distribute the responsibility for crime in the State upon all the agencies con-
cerned in the formation of the moral character of the criminal. The public
school is not responsible for all the crime of the State.
Resignation of Miss Woodward
Miss Eliza B. Woodward, of revered memory to the older
graduates, graduated from the school in the 47th class, July 28,
1857, under Principal Conant. In September she was invited to
return as an instructor, and taught until July, 1887. She died in
November of the same year. Of many words of sincere apprecia-
tion of Miss Woodward's character, we quote only those of Mr.
Boyden : —
For thirty successive years Miss Eliza B. Woodward has been a teacher in
the school, and for the past twelve years has been a teacher of drawing. In
her long connection with the school, she won the love and honor of all who
were associated with her or came under her care, impressing them with a sense
of her genial sympathy, her thoughtfulness, her ready encouragement, her
faithfulness in teaching, her fidelity to the school, and her fine loyalty to the
truth. Hundreds of teachers who look back to their school days at Bridgewater
will hold in distinctest remembrance Miss Woodward's kindly face.
Agitation for a New Building
By 1888 history was repeating itself in a new demand for en-
largement of facilities to meet the rapidly growing school. Mr.
Boyden, as usual, came forward with unanswerable arguments, but
it took two years to accomplish the result and then only through
the aid of influential members of the Legislature, who were strong
friends of education and of the school.
When the addition of 1881 was made, it was hoped that the school would
be able to accommodate the pupils that would present themselves for many
years to come. The pressure on the school still continues, and there are no
indications that this increase will be lessened. The limit of capacity has now
been reached, as regards the requirements of good teaching. The school-room
and the class-rooms are overcrowded; every available place for case, cabinet,
and closet is full; there is no suitable provision for the growing library, and
the books are scattered inconveniently in different rooms. The work in all the
departments suffers from the friction caused by overcrowding, and the necessity
of constant readjustment of classes. The school buildings should at once be
enlarged, and this enlargement should take into account the certain increase
up to the number of two hundred and fifty pupils. Beyond that, in the opinion
of the Visitors, the school ought not to be allowed to grow.
The Fourth Decade
This period was especially marked by great building pro-
jects, in which brick buildings superseded the old wooden
structures, and also by an equal expansion in professional de-
velopment. Several important incidents made the period one
of great interest.
Trip to Europe
The Principal was granted leave of absence from Febru-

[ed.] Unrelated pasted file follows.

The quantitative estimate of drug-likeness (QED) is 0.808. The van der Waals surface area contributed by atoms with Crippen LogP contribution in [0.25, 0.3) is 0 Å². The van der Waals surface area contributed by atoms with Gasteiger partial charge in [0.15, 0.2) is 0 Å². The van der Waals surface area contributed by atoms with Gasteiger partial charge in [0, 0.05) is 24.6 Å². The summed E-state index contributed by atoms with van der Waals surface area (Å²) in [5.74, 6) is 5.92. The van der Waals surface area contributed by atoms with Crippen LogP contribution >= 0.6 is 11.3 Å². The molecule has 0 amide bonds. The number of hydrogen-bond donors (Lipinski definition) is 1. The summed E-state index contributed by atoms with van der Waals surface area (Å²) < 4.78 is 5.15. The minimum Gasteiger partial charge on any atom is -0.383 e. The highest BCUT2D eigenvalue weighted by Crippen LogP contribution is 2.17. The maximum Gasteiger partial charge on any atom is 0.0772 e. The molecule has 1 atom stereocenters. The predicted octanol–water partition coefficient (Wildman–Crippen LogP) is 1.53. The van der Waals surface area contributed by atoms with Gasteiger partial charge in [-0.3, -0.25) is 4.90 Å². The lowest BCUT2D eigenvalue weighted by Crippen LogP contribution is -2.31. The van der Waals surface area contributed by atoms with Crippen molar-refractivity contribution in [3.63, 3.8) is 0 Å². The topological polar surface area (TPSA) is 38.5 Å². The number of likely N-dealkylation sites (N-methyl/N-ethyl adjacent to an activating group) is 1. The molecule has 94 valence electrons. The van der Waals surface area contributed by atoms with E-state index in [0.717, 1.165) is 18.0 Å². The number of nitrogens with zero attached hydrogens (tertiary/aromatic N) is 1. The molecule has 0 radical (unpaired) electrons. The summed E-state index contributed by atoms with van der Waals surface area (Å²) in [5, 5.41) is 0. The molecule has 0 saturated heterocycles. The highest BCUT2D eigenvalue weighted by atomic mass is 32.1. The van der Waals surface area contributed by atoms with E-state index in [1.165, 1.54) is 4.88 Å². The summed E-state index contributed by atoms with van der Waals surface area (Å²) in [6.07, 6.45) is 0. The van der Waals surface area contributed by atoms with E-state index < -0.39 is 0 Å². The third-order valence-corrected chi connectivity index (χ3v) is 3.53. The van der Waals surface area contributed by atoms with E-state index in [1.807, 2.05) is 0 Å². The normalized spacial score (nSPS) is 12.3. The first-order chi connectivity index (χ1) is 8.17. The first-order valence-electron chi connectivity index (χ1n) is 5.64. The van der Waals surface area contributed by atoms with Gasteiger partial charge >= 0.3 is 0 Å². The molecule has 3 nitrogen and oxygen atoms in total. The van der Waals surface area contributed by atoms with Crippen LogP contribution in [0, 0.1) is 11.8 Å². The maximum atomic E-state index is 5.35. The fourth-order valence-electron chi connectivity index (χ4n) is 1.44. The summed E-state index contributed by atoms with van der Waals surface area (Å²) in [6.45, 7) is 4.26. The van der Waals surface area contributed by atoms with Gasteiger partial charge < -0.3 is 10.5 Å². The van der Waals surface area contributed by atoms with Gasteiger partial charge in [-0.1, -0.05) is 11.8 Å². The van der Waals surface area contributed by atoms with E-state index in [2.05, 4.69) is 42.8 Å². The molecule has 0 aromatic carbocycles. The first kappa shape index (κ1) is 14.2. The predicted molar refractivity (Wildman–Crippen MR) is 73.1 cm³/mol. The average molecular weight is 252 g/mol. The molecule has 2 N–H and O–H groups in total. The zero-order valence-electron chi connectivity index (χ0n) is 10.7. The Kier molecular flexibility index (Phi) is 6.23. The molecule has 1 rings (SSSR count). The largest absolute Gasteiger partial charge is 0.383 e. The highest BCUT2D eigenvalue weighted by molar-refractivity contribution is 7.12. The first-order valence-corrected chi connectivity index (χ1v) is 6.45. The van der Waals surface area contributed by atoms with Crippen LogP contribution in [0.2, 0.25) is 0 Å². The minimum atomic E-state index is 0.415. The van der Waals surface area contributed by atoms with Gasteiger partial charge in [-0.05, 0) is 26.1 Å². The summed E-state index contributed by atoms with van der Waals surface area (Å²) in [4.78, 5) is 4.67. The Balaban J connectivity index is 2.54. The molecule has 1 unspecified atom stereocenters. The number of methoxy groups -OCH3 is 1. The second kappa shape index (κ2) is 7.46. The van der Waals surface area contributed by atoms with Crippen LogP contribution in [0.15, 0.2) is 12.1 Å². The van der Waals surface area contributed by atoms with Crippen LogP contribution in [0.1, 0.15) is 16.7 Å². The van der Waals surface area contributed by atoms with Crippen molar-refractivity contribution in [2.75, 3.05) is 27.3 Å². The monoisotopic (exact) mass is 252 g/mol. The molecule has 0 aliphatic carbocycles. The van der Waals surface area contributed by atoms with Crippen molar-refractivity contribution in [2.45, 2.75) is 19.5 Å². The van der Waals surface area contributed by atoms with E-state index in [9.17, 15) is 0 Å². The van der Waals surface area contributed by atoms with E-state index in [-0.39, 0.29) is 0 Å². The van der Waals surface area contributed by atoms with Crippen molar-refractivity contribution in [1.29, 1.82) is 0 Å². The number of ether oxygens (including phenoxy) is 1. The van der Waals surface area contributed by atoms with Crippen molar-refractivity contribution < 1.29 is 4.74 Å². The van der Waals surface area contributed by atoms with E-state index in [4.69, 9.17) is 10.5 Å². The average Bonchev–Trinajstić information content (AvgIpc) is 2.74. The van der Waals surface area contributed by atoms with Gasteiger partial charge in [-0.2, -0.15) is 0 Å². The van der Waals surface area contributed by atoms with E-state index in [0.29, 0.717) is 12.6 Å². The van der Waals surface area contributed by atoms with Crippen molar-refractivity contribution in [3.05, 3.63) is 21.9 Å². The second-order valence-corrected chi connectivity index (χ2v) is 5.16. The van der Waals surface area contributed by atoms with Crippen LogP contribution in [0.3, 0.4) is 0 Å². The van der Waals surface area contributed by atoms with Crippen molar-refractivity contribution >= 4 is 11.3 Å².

ary to August of 1890. Mr. and Mrs. Boyden spent the most
of this period in Europe, with much profit, and returned with
renewed strength for the discharge of their duties. They vis-
ited the educational centres of England, France, and Scotland,
with special reference to the facilities for the training of teach-
ers. The trip closed with a visit to the noted Lake region of
Scotland, and while there the image of the home school was
still vividly in his mind, as he writes: —
Nestled among the highlands of Scotland is the beautiful Loch Katrine,
the scene of Scott's "Lady of the Lake." Fed by the pure and sparkling
waters from the mountain slopes which surround it, it sends its waters, kept
pure by the sunlight which penetrates its depths and the mountain breezes
which agitate its surface, out through the hills and over the valleys, forty-two
miles away, into the homes of the great city of Glasgow, with its seven hundred
and fifty thousand people engaged in industries which connect them with all
parts of the world.
The normal school, like this beautiful lake is a reservoir of living waters.
Fed by the young lives which come from the happy homes of the surrounding
regions, it trains these young men and women to be living teachers, and sends
them forth with a noble enthusiasm into the pubilc schools to educate the
children coming from the myriads of homes in the villages, towns and cities of
this great Commonwealth.
Let the waters of Loch Katrine cease to flow into the city of Glasgow,
and how soon would all its industries be paralyzed. Let the State cease to train
teachers for its schools, and how soon would all its life feel the blight of ignor-
ance and unrestrained selfishness.
The semi-centennial of the school was celebrated on Aug-
ust 28, 1890, in connection with the biennial convention of the
Normal Association. Mr. Arthur C. Boyden, president of the
Association, conducted the exercises. More than 600 former
members of the school were present, including representatives
of nearly all the classes. Richard Edwards, LL. D., State Sup-
erintendent of Instruction in Illinois, was chosen to give the
principal address. Principal A. G. Boyden gave the historical
address. Secretary Dickinson of the Board gave an address